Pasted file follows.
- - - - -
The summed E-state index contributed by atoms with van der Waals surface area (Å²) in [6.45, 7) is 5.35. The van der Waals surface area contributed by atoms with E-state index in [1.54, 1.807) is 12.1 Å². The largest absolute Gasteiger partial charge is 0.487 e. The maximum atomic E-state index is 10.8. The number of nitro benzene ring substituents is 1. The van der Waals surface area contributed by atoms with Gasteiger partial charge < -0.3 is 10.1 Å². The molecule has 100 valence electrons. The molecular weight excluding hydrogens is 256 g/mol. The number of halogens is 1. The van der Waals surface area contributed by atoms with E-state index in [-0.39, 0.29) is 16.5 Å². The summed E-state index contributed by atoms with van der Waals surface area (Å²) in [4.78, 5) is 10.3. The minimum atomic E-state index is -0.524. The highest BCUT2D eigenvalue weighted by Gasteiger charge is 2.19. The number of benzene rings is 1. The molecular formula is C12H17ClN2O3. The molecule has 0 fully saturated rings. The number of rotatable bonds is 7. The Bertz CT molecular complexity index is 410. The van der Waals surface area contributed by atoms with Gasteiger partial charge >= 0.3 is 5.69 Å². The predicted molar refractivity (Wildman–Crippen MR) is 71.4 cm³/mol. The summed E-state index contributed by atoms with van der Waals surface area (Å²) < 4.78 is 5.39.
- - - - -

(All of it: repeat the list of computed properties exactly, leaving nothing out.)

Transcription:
The summed E-state index contributed by atoms with van der Waals surface area (Å²) in [6.45, 7) is 5.35. The van der Waals surface area contributed by atoms with E-state index in [1.54, 1.807) is 12.1 Å². The largest absolute Gasteiger partial charge is 0.487 e. The maximum atomic E-state index is 10.8. The number of nitro benzene ring substituents is 1. The van der Waals surface area contributed by atoms with Gasteiger partial charge < -0.3 is 10.1 Å². The molecule has 100 valence electrons. The molecular weight excluding hydrogens is 256 g/mol. The number of halogens is 1. The van der Waals surface area contributed by atoms with E-state index in [-0.39, 0.29) is 16.5 Å². The summed E-state index contributed by atoms with van der Waals surface area (Å²) in [4.78, 5) is 10.3. The minimum atomic E-state index is -0.524. The highest BCUT2D eigenvalue weighted by Gasteiger charge is 2.19. The number of benzene rings is 1. The molecular formula is C12H17ClN2O3. The molecule has 0 fully saturated rings. The number of rotatable bonds is 7. The Bertz CT molecular complexity index is 410. The van der Waals surface area contributed by atoms with Gasteiger partial charge >= 0.3 is 5.69 Å². The predicted molar refractivity (Wildman–Crippen MR) is 71.4 cm³/mol. The summed E-state index contributed by atoms with van der Waals surface area (Å²) < 4.78 is 5.39.